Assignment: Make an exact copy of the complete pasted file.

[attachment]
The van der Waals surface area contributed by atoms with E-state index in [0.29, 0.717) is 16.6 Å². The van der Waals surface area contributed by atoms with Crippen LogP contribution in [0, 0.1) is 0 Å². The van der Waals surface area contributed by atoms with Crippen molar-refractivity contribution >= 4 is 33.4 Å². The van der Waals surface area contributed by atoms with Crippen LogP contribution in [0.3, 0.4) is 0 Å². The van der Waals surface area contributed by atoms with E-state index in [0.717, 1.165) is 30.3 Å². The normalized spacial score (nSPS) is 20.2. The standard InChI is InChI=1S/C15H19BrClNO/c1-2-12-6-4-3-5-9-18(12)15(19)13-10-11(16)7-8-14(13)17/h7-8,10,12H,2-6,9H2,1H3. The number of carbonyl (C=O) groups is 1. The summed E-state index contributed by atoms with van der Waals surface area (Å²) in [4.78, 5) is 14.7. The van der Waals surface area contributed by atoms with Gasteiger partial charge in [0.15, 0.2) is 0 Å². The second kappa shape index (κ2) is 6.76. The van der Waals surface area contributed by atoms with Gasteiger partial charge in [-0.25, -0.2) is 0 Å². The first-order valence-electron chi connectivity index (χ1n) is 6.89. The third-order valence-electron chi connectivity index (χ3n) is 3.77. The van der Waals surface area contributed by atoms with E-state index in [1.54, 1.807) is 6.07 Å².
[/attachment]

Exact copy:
The van der Waals surface area contributed by atoms with E-state index in [0.29, 0.717) is 16.6 Å². The van der Waals surface area contributed by atoms with Crippen LogP contribution in [0, 0.1) is 0 Å². The van der Waals surface area contributed by atoms with Crippen molar-refractivity contribution >= 4 is 33.4 Å². The van der Waals surface area contributed by atoms with Crippen LogP contribution in [0.3, 0.4) is 0 Å². The van der Waals surface area contributed by atoms with E-state index in [0.717, 1.165) is 30.3 Å². The normalized spacial score (nSPS) is 20.2. The standard InChI is InChI=1S/C15H19BrClNO/c1-2-12-6-4-3-5-9-18(12)15(19)13-10-11(16)7-8-14(13)17/h7-8,10,12H,2-6,9H2,1H3. The number of carbonyl (C=O) groups is 1. The summed E-state index contributed by atoms with van der Waals surface area (Å²) in [4.78, 5) is 14.7. The van der Waals surface area contributed by atoms with Gasteiger partial charge in [0.15, 0.2) is 0 Å². The second kappa shape index (κ2) is 6.76. The van der Waals surface area contributed by atoms with Gasteiger partial charge in [-0.25, -0.2) is 0 Å². The first-order valence-electron chi connectivity index (χ1n) is 6.89. The third-order valence-electron chi connectivity index (χ3n) is 3.77. The van der Waals surface area contributed by atoms with E-state index in [1.54, 1.807) is 6.07 Å².